This range of tool sophistication is encouraging. However, most organisations in the survey are at risk of hindering the success of their analytics by limiting the types of data they employ and limiting the chance to adopt a cross-enterprise approach.
According to our survey, most organisations (64 per cent) today report relying on structured data from internal systems/resources. Far fewer (18 per cent) have taken advantage of unstructured data (such as product images or customer audio files) or comments from social media. These data types can be difficult to put in the row-and-column relational format characteristic of traditional data storage, but over the last decade several new technologies have emerged to address that, including Hadoop and other open source projects, cloud-based architectures, approaches to managing streaming data and new storage hardware environments.4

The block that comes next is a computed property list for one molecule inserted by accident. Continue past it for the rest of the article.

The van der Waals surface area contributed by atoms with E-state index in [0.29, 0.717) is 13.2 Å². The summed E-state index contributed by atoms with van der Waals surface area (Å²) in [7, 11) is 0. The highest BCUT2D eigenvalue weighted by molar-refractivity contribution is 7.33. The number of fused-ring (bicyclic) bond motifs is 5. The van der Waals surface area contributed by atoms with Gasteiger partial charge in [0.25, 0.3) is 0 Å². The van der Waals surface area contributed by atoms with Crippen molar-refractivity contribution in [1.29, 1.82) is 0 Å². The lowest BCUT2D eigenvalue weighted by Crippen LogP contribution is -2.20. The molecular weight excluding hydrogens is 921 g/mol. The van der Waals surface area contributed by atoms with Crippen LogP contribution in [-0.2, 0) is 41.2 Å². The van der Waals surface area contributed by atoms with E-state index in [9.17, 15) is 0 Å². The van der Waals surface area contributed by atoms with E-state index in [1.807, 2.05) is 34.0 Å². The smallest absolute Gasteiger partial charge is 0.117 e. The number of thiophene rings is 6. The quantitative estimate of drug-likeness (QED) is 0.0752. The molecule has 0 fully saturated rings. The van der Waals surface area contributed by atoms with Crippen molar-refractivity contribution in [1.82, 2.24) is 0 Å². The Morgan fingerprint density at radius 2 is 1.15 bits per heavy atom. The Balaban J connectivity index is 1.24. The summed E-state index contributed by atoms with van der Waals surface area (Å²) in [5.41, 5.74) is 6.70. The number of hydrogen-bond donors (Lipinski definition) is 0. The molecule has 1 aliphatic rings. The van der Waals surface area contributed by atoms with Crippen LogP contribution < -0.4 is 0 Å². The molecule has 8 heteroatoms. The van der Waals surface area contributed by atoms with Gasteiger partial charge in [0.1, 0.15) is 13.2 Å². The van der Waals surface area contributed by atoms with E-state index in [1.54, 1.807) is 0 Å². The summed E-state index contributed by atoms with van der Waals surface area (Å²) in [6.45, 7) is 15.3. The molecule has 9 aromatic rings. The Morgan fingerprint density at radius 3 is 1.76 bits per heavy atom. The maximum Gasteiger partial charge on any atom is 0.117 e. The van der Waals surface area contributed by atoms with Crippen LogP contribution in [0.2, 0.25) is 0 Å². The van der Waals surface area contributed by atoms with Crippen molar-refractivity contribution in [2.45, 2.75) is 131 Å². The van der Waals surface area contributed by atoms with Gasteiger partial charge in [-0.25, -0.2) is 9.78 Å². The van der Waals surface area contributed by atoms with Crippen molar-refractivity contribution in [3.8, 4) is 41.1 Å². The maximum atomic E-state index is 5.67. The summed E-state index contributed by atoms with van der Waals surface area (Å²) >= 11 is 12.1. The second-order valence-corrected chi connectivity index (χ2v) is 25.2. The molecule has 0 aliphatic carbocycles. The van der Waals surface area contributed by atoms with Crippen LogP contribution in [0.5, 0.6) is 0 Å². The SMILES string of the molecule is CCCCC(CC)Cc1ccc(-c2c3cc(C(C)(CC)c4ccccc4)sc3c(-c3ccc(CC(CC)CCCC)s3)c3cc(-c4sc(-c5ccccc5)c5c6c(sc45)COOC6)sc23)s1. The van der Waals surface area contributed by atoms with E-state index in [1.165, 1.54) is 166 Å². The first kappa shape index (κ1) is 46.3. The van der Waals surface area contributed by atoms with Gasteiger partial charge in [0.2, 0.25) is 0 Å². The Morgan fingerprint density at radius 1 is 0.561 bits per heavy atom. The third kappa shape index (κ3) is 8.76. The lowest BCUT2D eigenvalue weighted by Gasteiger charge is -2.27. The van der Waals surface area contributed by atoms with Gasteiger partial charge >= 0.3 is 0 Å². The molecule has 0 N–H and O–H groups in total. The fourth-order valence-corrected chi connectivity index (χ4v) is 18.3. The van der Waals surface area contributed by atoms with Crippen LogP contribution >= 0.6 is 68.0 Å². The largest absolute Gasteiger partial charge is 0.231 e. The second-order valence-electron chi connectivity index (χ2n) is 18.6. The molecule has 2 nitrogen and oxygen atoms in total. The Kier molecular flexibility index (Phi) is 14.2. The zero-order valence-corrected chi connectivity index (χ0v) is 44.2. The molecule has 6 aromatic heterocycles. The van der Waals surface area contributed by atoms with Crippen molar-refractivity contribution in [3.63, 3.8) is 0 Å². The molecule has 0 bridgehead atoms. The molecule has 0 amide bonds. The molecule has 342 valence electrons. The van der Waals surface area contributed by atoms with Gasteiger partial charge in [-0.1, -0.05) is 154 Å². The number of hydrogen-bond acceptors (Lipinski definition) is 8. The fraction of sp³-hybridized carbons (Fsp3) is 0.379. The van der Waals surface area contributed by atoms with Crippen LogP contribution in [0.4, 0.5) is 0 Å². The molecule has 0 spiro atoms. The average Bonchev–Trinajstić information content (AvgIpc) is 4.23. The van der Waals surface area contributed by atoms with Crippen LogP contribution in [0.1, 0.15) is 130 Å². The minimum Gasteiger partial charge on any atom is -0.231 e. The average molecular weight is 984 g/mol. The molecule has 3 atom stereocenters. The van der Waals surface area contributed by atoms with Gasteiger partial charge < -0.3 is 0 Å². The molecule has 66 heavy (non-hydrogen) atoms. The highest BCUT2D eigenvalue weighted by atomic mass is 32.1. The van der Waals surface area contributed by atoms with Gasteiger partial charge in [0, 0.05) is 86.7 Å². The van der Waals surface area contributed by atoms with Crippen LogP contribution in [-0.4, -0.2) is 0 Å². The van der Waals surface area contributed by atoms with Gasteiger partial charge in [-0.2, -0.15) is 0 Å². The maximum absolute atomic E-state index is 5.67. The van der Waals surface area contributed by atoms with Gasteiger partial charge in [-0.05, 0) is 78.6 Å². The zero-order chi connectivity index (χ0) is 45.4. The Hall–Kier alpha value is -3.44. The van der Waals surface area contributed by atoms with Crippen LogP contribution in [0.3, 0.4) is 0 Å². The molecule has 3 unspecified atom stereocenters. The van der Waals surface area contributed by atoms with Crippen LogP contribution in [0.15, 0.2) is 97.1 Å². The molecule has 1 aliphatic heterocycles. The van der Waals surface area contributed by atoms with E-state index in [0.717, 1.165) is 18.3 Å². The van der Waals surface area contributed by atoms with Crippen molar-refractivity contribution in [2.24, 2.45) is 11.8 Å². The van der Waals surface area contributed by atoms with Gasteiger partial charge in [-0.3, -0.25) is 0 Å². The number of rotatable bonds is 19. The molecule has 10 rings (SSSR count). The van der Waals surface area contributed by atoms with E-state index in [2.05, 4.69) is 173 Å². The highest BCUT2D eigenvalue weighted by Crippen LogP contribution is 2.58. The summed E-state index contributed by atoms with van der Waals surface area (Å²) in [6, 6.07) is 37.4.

These forms of data are often more challenging to interpret but can deliver a more comprehensive and holistic understanding of the bigger picture—particularly of the world outside an organisation. A look at companies that exceeded their business goals shows a connexion with this appreciation for unstructured data: Executives who say unstructured data is one of the most valuable sources of insights are 24 per cent more likely to have exceeded their business goals, according to our survey.
The majority of companies today also adopt a fragmented, siloed approach to analytics tools and data, which correlates with diminished business success. Sixty per cent of companies in the survey that use different tools and systems across different teams or business units exceeded their goals last year. But among a much smaller group—the 26 per cent that use a single, common set of tools and methods across the enterprise for accessing and analysing data—an impressive 80 per cent exceeded their business goals last year. The absence of one enterprise approach to finding insights is a common barrier to effectiveness.